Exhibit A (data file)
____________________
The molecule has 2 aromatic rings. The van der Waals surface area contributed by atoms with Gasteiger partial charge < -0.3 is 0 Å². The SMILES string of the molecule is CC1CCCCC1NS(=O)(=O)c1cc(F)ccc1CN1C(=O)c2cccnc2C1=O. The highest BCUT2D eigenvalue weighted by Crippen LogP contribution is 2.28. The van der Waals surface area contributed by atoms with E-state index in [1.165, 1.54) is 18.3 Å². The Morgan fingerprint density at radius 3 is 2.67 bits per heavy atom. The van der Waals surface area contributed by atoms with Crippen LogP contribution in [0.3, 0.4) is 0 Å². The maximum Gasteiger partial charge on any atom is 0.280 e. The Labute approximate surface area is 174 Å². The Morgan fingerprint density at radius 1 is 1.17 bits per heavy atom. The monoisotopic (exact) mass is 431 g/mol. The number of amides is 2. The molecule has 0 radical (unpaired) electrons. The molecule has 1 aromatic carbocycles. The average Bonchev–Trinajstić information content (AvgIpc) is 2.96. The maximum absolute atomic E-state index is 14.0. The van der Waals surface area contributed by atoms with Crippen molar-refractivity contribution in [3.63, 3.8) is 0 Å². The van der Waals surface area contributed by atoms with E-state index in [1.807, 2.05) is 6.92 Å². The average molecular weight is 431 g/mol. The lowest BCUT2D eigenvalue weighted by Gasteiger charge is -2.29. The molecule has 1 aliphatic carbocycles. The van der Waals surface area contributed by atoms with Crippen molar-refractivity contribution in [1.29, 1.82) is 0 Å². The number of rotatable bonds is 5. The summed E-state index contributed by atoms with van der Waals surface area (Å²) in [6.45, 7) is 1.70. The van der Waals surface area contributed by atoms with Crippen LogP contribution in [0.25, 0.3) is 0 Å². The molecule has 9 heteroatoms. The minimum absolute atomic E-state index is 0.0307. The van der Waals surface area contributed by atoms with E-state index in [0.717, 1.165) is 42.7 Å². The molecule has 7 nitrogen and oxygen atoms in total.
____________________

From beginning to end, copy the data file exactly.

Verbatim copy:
The molecule has 2 aromatic rings. The van der Waals surface area contributed by atoms with Gasteiger partial charge < -0.3 is 0 Å². The SMILES string of the molecule is CC1CCCCC1NS(=O)(=O)c1cc(F)ccc1CN1C(=O)c2cccnc2C1=O. The highest BCUT2D eigenvalue weighted by Crippen LogP contribution is 2.28. The van der Waals surface area contributed by atoms with E-state index in [1.165, 1.54) is 18.3 Å². The Morgan fingerprint density at radius 3 is 2.67 bits per heavy atom. The van der Waals surface area contributed by atoms with Crippen LogP contribution in [0.3, 0.4) is 0 Å². The maximum Gasteiger partial charge on any atom is 0.280 e. The Labute approximate surface area is 174 Å². The Morgan fingerprint density at radius 1 is 1.17 bits per heavy atom. The monoisotopic (exact) mass is 431 g/mol. The number of amides is 2. The molecule has 0 radical (unpaired) electrons. The molecule has 1 aromatic carbocycles. The average Bonchev–Trinajstić information content (AvgIpc) is 2.96. The maximum absolute atomic E-state index is 14.0. The van der Waals surface area contributed by atoms with Crippen molar-refractivity contribution in [3.63, 3.8) is 0 Å². The van der Waals surface area contributed by atoms with E-state index in [1.807, 2.05) is 6.92 Å². The average molecular weight is 431 g/mol. The lowest BCUT2D eigenvalue weighted by Gasteiger charge is -2.29. The molecule has 1 aliphatic carbocycles. The van der Waals surface area contributed by atoms with Crippen molar-refractivity contribution in [1.29, 1.82) is 0 Å². The number of rotatable bonds is 5. The summed E-state index contributed by atoms with van der Waals surface area (Å²) in [6.45, 7) is 1.70. The van der Waals surface area contributed by atoms with Crippen LogP contribution in [0.25, 0.3) is 0 Å². The molecule has 9 heteroatoms. The minimum absolute atomic E-state index is 0.0307. The van der Waals surface area contributed by atoms with E-state index in [0.717, 1.165) is 42.7 Å². The molecule has 7 nitrogen and oxygen atoms in total.